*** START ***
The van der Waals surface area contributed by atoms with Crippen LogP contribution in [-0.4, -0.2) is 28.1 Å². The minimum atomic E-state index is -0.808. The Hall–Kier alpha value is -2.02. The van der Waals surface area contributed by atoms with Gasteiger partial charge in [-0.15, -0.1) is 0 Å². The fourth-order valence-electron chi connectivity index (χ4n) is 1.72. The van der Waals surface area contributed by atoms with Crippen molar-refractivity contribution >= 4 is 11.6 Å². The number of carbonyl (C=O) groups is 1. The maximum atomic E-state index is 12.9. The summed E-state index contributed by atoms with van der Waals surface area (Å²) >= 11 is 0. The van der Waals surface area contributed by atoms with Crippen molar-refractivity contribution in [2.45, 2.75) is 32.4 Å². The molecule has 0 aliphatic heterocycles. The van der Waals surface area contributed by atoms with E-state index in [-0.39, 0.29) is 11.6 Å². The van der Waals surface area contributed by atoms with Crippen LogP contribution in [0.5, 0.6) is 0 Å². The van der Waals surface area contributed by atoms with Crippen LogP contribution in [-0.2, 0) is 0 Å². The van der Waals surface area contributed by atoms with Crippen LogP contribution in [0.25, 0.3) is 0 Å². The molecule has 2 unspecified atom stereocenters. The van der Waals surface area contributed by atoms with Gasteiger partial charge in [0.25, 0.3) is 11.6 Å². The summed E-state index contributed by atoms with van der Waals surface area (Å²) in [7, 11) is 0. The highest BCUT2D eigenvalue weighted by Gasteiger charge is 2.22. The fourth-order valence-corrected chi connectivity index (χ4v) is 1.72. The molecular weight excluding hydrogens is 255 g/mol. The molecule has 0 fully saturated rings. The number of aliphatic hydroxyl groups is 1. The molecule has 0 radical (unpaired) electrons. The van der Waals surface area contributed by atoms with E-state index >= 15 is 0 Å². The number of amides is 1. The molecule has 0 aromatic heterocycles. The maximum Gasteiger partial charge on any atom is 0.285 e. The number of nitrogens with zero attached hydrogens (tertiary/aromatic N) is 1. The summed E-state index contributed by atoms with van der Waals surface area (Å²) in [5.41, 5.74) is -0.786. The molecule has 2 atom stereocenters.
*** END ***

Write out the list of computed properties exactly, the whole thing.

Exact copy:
The van der Waals surface area contributed by atoms with Crippen LogP contribution in [-0.4, -0.2) is 28.1 Å². The minimum atomic E-state index is -0.808. The Hall–Kier alpha value is -2.02. The van der Waals surface area contributed by atoms with Gasteiger partial charge in [-0.15, -0.1) is 0 Å². The fourth-order valence-electron chi connectivity index (χ4n) is 1.72. The van der Waals surface area contributed by atoms with Crippen molar-refractivity contribution >= 4 is 11.6 Å². The number of carbonyl (C=O) groups is 1. The maximum atomic E-state index is 12.9. The summed E-state index contributed by atoms with van der Waals surface area (Å²) >= 11 is 0. The van der Waals surface area contributed by atoms with Crippen molar-refractivity contribution in [2.45, 2.75) is 32.4 Å². The molecule has 0 aliphatic heterocycles. The van der Waals surface area contributed by atoms with E-state index in [-0.39, 0.29) is 11.6 Å². The van der Waals surface area contributed by atoms with Crippen LogP contribution in [0.5, 0.6) is 0 Å². The van der Waals surface area contributed by atoms with Crippen LogP contribution in [-0.2, 0) is 0 Å². The van der Waals surface area contributed by atoms with Crippen LogP contribution in [0.25, 0.3) is 0 Å². The molecule has 2 unspecified atom stereocenters. The van der Waals surface area contributed by atoms with Gasteiger partial charge in [0.25, 0.3) is 11.6 Å². The summed E-state index contributed by atoms with van der Waals surface area (Å²) in [7, 11) is 0. The highest BCUT2D eigenvalue weighted by Gasteiger charge is 2.22. The fourth-order valence-corrected chi connectivity index (χ4v) is 1.72. The molecular weight excluding hydrogens is 255 g/mol. The molecule has 0 fully saturated rings. The number of aliphatic hydroxyl groups is 1. The molecule has 0 radical (unpaired) electrons. The van der Waals surface area contributed by atoms with E-state index >= 15 is 0 Å². The number of amides is 1. The molecule has 0 aromatic heterocycles. The maximum Gasteiger partial charge on any atom is 0.285 e. The number of nitrogens with zero attached hydrogens (tertiary/aromatic N) is 1. The summed E-state index contributed by atoms with van der Waals surface area (Å²) in [5.41, 5.74) is -0.786. The molecule has 2 atom stereocenters.